Journalism students across the globe, here is your reporting assignment.

[UPDATE! Read everything you need to know about this project here.]

In yesterday’s CollegeJourn chat, a group of student journalists produced a road map for our first global collaborative reporting project. Sarah Jackson blogged about the idea here, and Josh Halliday wrote about it for the Online Journalism Blog here.

Students, join us. Take up the assignment. Use this opportunity for one of your journalism classes, produce a piece for your college media outlet, or just jump in because you want the unprecedented experience for your resume. Teachers and pros, we welcome any help and guidance you can give us!

We split the topic of health into two, so that the feature writers and beginning reporters could jump in to one area and the data-miners and investigative reporters could jump into another.

If you want to do a news feature, here is your assignment:

What does health mean in your area?

Get creative. We want to get humanizing stories from around the world. How does your town’s attitudes toward health differ from the rest of your country, and how does your country differ from other countries? Find those stories and share them.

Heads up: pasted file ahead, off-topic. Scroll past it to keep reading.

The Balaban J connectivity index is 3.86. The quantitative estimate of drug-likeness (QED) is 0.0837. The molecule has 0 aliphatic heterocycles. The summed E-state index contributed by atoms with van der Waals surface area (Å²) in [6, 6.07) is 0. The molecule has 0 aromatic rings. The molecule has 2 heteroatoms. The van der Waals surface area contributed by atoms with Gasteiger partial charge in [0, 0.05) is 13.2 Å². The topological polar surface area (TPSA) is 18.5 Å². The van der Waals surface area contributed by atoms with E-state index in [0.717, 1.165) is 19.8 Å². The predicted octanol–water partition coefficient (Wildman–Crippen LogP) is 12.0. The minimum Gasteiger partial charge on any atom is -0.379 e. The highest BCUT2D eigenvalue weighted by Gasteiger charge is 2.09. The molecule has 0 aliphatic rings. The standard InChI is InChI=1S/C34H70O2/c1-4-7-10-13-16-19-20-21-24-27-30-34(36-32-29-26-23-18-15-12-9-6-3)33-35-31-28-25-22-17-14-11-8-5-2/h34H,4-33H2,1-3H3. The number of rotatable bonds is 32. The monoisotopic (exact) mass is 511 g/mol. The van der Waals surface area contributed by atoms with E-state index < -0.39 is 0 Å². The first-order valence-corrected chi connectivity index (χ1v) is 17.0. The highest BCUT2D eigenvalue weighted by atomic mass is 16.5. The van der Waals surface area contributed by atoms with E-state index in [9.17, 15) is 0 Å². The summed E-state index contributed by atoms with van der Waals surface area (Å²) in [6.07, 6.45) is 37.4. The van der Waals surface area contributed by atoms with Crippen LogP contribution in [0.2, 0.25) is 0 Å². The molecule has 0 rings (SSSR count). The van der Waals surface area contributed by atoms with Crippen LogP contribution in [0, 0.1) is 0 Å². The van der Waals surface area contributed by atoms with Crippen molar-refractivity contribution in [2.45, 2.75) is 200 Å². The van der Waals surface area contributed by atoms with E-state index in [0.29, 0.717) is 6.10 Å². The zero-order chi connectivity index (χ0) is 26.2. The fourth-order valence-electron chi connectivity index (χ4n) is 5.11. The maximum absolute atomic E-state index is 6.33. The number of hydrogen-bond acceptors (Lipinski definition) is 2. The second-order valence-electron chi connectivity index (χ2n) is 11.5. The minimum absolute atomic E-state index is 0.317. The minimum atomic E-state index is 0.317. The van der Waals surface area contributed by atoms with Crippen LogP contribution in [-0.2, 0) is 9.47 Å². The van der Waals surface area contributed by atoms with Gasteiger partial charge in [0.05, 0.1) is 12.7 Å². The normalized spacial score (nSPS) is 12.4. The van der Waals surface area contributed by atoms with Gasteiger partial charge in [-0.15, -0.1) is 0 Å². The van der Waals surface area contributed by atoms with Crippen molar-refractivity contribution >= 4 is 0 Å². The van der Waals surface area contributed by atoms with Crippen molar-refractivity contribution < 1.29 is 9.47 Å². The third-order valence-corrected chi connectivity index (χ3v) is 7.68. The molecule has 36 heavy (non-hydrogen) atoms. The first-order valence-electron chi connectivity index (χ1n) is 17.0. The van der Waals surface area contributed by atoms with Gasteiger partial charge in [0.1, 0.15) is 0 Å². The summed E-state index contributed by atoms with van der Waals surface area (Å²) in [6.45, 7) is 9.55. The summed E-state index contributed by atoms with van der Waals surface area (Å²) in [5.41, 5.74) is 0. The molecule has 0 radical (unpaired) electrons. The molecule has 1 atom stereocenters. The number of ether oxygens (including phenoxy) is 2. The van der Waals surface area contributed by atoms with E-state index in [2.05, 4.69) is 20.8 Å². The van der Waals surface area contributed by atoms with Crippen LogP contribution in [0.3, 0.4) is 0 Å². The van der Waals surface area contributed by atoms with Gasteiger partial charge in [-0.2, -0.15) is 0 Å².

Here’s some prompts you may want to explore:

  • What is physical health?
  • What is mental health?
  • What is good health care?
  • What is a healthy work/leisure balance?
  • What is healthy eating?
  • What are healthy relationships?
  • What is addiction?

Use writing, video, audio, slideshows, whatever you see fit. You can produce one story or many. It’s up to you to get creative. But do get specific to your geographic location.

If you want to help us with the data-driven reporting, here is your assignment:

How does the health care on my university campus compare to the health care at other universities?

We want to examine what happens when a student becomes sick or injured on the university campus. What process do they go through, what’s the quality of care, and how does it rank with other campuses around the world?

The first leg of the assignment: Establish a narrative on what happens to a sick or injured student on campus. The second part is gathering data from each area, such as:

  • Distance to nearest hospital or clinic
  • Ambulance response times
  • Average cost of visit (if not to student, then to whom?)
  • Number of clinicians per 100 students
  • What services are available on-site
  • Population statistics over time for the campus